Distribution and habitat[edit]

There are currently around 20–44 million pairs in Europe.[12]

The Eurasian blue tit and the related hybrids are considered native species in areas of the European continent with a mainly temperate or Mediterranean climate, and in parts of the Middle East. These areas include the United Kingdom and most of the European Union and EFTA (except Malta, where they are considered vagrant, and Iceland, where they are absent), plus: Albania, Algeria, Andorra, Armenia, Azerbaijan, Belarus, Bosnia and Herzegovina, Georgia, Iran, Iraq, Jordan, Kazakhstan, Lebanon, Libya, the Republic of Macedonia, Moldova, Montenegro, Morocco, Russia, San Marino, Serbia, Syria, Tunisia, Turkey, Vatican City and Ukraine.[13]

Behaviour and ecology[edit]

Juvenile in Pimlico, London

Eurasian blue and great tits form mixed winter flocks, and the former are perhaps the better gymnasts in the slender twigs. A Eurasian blue tit will often ascend a trunk in short jerky hops, imitating a treecreeper. As a rule the bird roosts in ivy or evergreens, but in harsh winters will nest wherever there is a suitable small hole, be it in a tree or nesting box. They are very agile and can hang from almost anywhere.

This is a common and popular European garden bird, due to its perky acrobatic performances when feeding on nuts or suet. It swings beneath the holder, calling "tee, tee, tee" or a scolding "churr".

Breeding[edit]

Feeding the young at a nest box in England
Eggs of Cyanistes caeruleus ultramarinus MHNT
Young inside a nestbox in Nittedal, Norway

The Eurasian blue tit will nest in any suitable hole in a tree, wall, or stump, or an artificial nest box, often competing with house sparrows or great tits for the site. Few birds more readily accept the shelter of a nesting box; the same hole is returned to year after year, and when one pair dies another takes possession. It is estimated by the RSPB that there are 3,535,000 breeding pairs in the UK.[12]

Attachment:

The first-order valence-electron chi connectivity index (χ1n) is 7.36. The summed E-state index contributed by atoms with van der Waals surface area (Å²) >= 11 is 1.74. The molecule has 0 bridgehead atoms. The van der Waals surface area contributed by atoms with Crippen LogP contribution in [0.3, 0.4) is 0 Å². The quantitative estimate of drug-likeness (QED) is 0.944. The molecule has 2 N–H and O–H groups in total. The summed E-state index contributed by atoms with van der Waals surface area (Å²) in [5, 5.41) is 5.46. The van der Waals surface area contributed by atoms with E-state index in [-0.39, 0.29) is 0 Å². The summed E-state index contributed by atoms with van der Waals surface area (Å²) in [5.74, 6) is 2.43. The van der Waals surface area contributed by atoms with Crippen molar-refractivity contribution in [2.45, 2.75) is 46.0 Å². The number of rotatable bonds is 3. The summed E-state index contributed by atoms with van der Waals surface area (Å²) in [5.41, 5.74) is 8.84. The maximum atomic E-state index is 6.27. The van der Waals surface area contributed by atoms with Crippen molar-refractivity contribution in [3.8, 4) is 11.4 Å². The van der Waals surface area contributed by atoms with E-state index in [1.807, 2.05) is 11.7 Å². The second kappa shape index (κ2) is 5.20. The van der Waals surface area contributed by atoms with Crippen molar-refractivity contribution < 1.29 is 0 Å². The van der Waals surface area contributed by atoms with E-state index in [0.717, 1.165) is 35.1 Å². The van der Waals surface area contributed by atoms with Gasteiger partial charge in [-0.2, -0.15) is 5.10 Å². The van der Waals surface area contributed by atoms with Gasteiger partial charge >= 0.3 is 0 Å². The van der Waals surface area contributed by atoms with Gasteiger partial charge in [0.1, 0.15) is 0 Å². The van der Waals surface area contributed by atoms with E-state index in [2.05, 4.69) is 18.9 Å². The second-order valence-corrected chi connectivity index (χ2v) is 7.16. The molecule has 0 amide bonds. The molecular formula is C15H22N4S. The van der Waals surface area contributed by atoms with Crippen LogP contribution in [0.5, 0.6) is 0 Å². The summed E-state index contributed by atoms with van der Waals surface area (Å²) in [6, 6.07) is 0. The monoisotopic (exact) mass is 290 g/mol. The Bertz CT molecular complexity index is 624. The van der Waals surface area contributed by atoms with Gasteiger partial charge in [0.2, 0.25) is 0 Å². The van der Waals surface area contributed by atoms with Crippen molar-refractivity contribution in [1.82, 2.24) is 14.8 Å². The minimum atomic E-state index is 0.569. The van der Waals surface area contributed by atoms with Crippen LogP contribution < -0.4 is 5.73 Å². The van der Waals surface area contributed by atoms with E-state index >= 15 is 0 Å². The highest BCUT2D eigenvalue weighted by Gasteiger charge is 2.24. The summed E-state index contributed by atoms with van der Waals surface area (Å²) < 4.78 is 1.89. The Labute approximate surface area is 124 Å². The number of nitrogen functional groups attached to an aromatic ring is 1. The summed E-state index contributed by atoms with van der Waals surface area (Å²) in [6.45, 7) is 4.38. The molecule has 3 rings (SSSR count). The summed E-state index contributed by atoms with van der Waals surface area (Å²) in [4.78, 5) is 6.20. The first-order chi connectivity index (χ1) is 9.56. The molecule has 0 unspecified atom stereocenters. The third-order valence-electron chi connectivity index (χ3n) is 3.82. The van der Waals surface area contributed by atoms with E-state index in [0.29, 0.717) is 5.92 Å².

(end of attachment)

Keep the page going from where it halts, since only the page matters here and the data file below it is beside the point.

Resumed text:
The bird is a close sitter, hissing and biting at an intruding finger. In the South West of England such behaviour has earned the Eurasian blue tit the colloquial nickname "Little Billy Biter".[by whom?] When protecting its eggs it raises its crest, but this is a sign of excitement rather than anger, for it is also elevated during nuptial display. The nesting material is usually moss, wool, hair and feathers, and the eggs are laid in April or May. The number in the clutch is often very large, but seven or eight are normal, and bigger clutches are usually laid by two or even more hens. It is not unusual for a single bird to feed the chicks in the nest at a rate of one feed every ninety (90) seconds during the height of the breeding season. In winter they form flocks with other tit species.

Diet[edit]

Eating peanuts from a garden bird feeder in England

The Eurasian blue tit is a valuable destroyer of pests, though it has not an entirely clean sheet as a beneficial species. It is fond of young buds of various trees, and may pull them to bits in the hope of finding insects. No species, however, destroys more coccids and aphids, the worst foes of many plants. It takes leaf miner grubs and green tortrix moths (Tortricidae). Seeds are eaten, as with all this family.

Voice[edit]